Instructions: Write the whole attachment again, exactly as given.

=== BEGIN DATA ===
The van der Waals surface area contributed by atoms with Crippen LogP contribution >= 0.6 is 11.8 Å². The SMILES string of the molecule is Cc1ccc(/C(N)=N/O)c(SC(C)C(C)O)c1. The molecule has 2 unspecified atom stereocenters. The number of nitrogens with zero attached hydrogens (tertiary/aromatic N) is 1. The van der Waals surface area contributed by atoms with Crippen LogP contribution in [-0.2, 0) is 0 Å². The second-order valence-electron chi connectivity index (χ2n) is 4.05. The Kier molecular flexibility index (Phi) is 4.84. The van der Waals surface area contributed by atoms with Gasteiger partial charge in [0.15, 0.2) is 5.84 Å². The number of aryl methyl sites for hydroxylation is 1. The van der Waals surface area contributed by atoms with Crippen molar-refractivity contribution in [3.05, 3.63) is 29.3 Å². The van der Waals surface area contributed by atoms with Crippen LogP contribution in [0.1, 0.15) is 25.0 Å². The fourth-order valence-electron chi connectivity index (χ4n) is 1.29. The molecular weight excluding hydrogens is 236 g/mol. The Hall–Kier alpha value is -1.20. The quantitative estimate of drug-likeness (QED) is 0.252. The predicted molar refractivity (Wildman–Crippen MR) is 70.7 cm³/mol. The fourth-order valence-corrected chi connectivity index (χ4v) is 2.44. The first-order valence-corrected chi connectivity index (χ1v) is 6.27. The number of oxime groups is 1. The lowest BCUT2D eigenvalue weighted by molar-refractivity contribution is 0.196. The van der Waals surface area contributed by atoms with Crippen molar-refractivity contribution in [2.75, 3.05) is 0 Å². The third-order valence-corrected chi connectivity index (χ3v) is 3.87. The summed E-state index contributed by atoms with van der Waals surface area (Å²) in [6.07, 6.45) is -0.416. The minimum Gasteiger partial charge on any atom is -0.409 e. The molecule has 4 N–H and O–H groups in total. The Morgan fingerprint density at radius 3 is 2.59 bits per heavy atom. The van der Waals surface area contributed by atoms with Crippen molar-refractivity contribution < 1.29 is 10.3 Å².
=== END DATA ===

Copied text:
The van der Waals surface area contributed by atoms with Crippen LogP contribution >= 0.6 is 11.8 Å². The SMILES string of the molecule is Cc1ccc(/C(N)=N/O)c(SC(C)C(C)O)c1. The molecule has 2 unspecified atom stereocenters. The number of nitrogens with zero attached hydrogens (tertiary/aromatic N) is 1. The van der Waals surface area contributed by atoms with Crippen LogP contribution in [-0.2, 0) is 0 Å². The second-order valence-electron chi connectivity index (χ2n) is 4.05. The Kier molecular flexibility index (Phi) is 4.84. The van der Waals surface area contributed by atoms with Gasteiger partial charge in [0.15, 0.2) is 5.84 Å². The number of aryl methyl sites for hydroxylation is 1. The van der Waals surface area contributed by atoms with Crippen molar-refractivity contribution in [3.05, 3.63) is 29.3 Å². The van der Waals surface area contributed by atoms with Crippen LogP contribution in [0.1, 0.15) is 25.0 Å². The fourth-order valence-electron chi connectivity index (χ4n) is 1.29. The molecular weight excluding hydrogens is 236 g/mol. The Hall–Kier alpha value is -1.20. The quantitative estimate of drug-likeness (QED) is 0.252. The predicted molar refractivity (Wildman–Crippen MR) is 70.7 cm³/mol. The fourth-order valence-corrected chi connectivity index (χ4v) is 2.44. The first-order valence-corrected chi connectivity index (χ1v) is 6.27. The number of oxime groups is 1. The lowest BCUT2D eigenvalue weighted by molar-refractivity contribution is 0.196. The van der Waals surface area contributed by atoms with Crippen molar-refractivity contribution in [2.75, 3.05) is 0 Å². The third-order valence-corrected chi connectivity index (χ3v) is 3.87. The summed E-state index contributed by atoms with van der Waals surface area (Å²) in [6.07, 6.45) is -0.416. The minimum Gasteiger partial charge on any atom is -0.409 e. The molecule has 4 N–H and O–H groups in total. The Morgan fingerprint density at radius 3 is 2.59 bits per heavy atom. The van der Waals surface area contributed by atoms with Crippen molar-refractivity contribution < 1.29 is 10.3 Å².